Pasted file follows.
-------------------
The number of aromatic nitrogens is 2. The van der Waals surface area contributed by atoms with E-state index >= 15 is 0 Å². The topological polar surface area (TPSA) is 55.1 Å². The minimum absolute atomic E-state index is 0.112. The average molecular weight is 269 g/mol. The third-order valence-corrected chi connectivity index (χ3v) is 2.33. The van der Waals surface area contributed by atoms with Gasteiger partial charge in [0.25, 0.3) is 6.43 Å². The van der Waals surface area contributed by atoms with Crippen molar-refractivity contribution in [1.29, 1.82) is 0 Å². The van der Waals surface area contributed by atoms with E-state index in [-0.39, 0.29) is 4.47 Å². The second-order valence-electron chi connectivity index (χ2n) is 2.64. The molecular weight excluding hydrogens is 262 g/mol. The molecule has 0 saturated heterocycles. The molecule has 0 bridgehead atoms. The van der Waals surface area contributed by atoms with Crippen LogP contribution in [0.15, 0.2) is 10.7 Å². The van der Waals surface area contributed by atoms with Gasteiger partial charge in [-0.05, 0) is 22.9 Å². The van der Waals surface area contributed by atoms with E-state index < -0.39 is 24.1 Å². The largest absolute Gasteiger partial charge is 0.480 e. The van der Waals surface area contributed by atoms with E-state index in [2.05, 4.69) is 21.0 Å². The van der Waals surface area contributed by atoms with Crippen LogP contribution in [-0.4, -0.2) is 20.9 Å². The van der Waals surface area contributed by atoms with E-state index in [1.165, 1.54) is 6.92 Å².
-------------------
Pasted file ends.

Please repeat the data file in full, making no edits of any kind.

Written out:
The number of aromatic nitrogens is 2. The van der Waals surface area contributed by atoms with E-state index >= 15 is 0 Å². The topological polar surface area (TPSA) is 55.1 Å². The minimum absolute atomic E-state index is 0.112. The average molecular weight is 269 g/mol. The third-order valence-corrected chi connectivity index (χ3v) is 2.33. The van der Waals surface area contributed by atoms with Gasteiger partial charge in [0.25, 0.3) is 6.43 Å². The van der Waals surface area contributed by atoms with Crippen molar-refractivity contribution in [1.29, 1.82) is 0 Å². The van der Waals surface area contributed by atoms with E-state index in [-0.39, 0.29) is 4.47 Å². The second-order valence-electron chi connectivity index (χ2n) is 2.64. The molecular weight excluding hydrogens is 262 g/mol. The molecule has 0 saturated heterocycles. The molecule has 0 bridgehead atoms. The van der Waals surface area contributed by atoms with Crippen LogP contribution in [0.15, 0.2) is 10.7 Å². The van der Waals surface area contributed by atoms with Gasteiger partial charge in [-0.05, 0) is 22.9 Å². The van der Waals surface area contributed by atoms with E-state index < -0.39 is 24.1 Å². The largest absolute Gasteiger partial charge is 0.480 e. The van der Waals surface area contributed by atoms with E-state index in [2.05, 4.69) is 21.0 Å². The van der Waals surface area contributed by atoms with Crippen LogP contribution in [-0.4, -0.2) is 20.9 Å². The van der Waals surface area contributed by atoms with E-state index in [1.165, 1.54) is 6.92 Å².